Note: Dr. Elizabeth Neatrour was Professor of Russian at James Madison University. She opened my eyes to a world that this first generation kid from Southside Virginia didn’t know existed, including two study abroad experiences to Russia that she led in 1972 and 1975. Dr. Neatrour passed away last year.

Dear Dr. Neatrour:

This letter is long overdue. I have been thinking about you lately and reflecting on the profound effects you have had on my life and career. Little did you know that the naïve college student who took all of those Russian classes and joined you on the tours to Russia would someday head a University and be encouraging his students to take similar journeys.

Dr. Neatrour, I want you to know how much I appreciated the way you pushed me to consider opportunities far beyond my limited imagination. I have been truly fortunate to have had a number of amazing experiences, including the Ph.D. from the University of Virginia in Comparative and International Education, the Fulbright at the University of Edinburgh and visiting university fellowships at Oxford, Auckland and Melbourne. What’s more, I have shared the world with my five children who have also traveled and studied abroad. Perhaps this has been one of the greatest gifts that I presented to my children; in a way, I was simply passing along the same gift you bestowed upon me. In fact, I had the opportunity to take my family to Russia in 2000, 25 years after my last trip with you. My Russian was a little rusty, but the memory of standing next to you on Red Square was vivid.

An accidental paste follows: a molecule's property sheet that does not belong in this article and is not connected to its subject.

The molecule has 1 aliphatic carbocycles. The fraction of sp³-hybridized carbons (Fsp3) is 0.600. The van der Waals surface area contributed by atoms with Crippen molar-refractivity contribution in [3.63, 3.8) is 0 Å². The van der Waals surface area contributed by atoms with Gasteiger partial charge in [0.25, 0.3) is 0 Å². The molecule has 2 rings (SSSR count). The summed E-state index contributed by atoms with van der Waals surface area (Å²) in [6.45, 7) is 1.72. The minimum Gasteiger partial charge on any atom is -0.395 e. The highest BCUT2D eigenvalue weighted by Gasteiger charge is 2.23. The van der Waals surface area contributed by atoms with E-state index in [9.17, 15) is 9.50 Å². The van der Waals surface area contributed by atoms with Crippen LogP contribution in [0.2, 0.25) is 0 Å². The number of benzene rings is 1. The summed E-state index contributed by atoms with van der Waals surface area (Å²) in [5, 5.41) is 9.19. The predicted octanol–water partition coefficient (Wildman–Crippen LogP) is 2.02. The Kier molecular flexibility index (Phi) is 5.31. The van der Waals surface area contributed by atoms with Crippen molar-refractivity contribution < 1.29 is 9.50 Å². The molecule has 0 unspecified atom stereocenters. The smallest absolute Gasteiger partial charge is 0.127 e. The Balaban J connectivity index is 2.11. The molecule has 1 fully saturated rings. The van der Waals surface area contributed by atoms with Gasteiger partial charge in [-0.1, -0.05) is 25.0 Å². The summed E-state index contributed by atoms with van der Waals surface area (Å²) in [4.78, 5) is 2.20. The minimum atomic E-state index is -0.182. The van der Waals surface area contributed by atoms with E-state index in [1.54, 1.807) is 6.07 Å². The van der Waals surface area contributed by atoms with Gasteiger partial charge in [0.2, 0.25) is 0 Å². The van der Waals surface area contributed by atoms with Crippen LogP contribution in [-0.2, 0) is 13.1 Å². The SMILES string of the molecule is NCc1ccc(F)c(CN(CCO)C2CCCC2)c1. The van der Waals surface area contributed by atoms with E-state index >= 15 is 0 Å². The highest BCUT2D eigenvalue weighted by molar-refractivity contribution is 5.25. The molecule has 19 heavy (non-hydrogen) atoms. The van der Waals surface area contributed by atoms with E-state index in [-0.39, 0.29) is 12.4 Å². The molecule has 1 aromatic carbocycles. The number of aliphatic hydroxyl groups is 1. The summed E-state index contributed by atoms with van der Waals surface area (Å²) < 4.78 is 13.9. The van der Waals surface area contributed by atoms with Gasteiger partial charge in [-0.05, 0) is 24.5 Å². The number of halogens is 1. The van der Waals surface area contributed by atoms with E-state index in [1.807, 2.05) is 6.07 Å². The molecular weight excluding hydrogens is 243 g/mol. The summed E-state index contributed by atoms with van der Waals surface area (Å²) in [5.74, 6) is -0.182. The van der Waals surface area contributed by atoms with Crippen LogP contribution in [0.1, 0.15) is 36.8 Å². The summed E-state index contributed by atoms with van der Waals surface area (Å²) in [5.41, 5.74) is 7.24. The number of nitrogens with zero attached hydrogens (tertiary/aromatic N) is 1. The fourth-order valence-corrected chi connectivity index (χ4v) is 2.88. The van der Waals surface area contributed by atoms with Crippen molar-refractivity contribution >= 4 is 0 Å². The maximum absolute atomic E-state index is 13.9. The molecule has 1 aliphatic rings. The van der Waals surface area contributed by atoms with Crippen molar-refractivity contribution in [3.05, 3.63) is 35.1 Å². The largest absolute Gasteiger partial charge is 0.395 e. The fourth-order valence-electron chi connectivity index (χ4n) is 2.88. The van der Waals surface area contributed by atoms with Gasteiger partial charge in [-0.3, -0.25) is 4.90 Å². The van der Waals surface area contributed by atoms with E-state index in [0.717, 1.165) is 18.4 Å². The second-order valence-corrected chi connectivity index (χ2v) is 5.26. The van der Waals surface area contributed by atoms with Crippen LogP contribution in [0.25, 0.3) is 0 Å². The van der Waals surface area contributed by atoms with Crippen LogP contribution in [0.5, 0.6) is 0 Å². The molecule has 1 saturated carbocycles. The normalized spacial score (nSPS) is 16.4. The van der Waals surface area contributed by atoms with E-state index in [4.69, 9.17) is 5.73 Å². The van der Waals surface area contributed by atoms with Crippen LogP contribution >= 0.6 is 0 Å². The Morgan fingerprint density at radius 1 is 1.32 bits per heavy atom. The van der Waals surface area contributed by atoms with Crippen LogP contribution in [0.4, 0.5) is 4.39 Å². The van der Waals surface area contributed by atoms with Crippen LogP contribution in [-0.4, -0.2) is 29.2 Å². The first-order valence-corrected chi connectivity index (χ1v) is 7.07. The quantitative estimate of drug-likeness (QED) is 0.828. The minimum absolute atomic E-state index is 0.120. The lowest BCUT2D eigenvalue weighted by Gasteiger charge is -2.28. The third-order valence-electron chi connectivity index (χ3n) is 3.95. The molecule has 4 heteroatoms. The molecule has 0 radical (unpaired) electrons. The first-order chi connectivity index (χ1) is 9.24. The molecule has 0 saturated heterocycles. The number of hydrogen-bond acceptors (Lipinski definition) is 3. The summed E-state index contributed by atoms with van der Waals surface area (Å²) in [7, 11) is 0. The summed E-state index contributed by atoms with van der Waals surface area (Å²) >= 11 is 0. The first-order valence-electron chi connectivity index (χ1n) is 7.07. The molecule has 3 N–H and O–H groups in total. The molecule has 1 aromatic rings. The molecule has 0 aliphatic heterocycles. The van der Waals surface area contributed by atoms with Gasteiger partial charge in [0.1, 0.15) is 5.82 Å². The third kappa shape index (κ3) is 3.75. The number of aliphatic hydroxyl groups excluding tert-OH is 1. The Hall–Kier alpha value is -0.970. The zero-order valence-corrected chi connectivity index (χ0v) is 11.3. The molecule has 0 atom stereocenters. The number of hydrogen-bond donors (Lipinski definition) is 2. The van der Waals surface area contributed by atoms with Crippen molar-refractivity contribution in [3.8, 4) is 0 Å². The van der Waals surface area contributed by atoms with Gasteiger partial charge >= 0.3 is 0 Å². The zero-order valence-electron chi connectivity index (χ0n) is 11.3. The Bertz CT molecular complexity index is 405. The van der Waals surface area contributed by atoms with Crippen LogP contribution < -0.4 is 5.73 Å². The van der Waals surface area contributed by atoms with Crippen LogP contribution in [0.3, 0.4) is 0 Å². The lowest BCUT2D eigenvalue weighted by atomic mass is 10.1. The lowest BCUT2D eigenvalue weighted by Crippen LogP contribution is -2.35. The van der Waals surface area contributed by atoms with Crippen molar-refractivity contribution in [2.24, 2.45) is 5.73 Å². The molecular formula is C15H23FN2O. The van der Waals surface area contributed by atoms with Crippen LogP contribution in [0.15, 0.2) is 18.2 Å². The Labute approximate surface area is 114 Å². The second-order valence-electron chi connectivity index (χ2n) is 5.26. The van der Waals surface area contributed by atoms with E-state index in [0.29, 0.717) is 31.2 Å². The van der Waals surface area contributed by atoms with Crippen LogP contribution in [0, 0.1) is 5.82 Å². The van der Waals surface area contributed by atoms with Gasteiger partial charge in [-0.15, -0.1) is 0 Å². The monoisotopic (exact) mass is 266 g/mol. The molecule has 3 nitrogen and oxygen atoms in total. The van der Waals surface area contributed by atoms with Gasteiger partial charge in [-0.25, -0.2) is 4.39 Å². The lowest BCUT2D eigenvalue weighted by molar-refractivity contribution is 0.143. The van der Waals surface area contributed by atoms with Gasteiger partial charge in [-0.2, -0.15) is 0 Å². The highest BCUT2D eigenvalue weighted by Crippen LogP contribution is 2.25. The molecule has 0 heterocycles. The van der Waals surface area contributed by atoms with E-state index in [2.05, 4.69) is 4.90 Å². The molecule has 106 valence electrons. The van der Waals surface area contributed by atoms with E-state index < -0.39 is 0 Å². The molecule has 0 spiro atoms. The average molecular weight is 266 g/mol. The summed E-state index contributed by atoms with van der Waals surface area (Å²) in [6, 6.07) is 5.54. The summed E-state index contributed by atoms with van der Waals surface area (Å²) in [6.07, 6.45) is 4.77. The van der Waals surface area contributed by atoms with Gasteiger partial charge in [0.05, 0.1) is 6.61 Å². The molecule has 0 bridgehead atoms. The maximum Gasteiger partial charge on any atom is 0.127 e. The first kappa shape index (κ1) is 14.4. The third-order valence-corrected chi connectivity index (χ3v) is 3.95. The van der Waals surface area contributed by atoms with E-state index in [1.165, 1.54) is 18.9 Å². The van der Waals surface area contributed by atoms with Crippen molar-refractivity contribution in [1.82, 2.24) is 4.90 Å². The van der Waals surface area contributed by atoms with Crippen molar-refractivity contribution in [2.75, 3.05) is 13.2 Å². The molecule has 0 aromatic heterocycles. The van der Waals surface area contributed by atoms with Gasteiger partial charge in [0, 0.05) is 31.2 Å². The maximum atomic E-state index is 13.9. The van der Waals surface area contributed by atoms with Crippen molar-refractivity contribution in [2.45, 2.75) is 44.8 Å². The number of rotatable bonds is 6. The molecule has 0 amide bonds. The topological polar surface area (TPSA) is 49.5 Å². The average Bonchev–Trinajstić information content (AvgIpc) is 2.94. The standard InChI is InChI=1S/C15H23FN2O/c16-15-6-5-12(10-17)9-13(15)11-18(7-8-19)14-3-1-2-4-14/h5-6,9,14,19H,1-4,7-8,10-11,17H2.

I share all of these personal accomplishments with you not because I want you to be proud of me, but because I want you to know that you have had such an influence on my philosophy of education and some of the guiding principles I use in leading the University. I have made a promise to deliver the very best education to every student, and I believe this includes an understanding of our world and its many cultures that is only realized through engaging in international experiences.

I am so excited about what is happening here at Methodist University. You need to know that your influence lives on, as the promise that you made to me is one that I am passing along to these amazing students. We have created the Methodist University Journey, and one of the “pathways” that we offer students is found in the Center for Global Education. Here we focus on the appreciation of other cultures and preparing graduates to be successful in a global society by increasing the number of international students studying at Methodist (we presently have 128 students from 55 different countries) and offering every MU student the opportunity to study abroad.

College students often don’t appreciate what they have until way after the fact. This is certainly the case with this former college student, as it has taken me forty years to write you this letter. I want you to know how much your support and encouragement meant to me then and means to me today as I work with Methodist University students to help them realize their potential as they map out their own “journey.”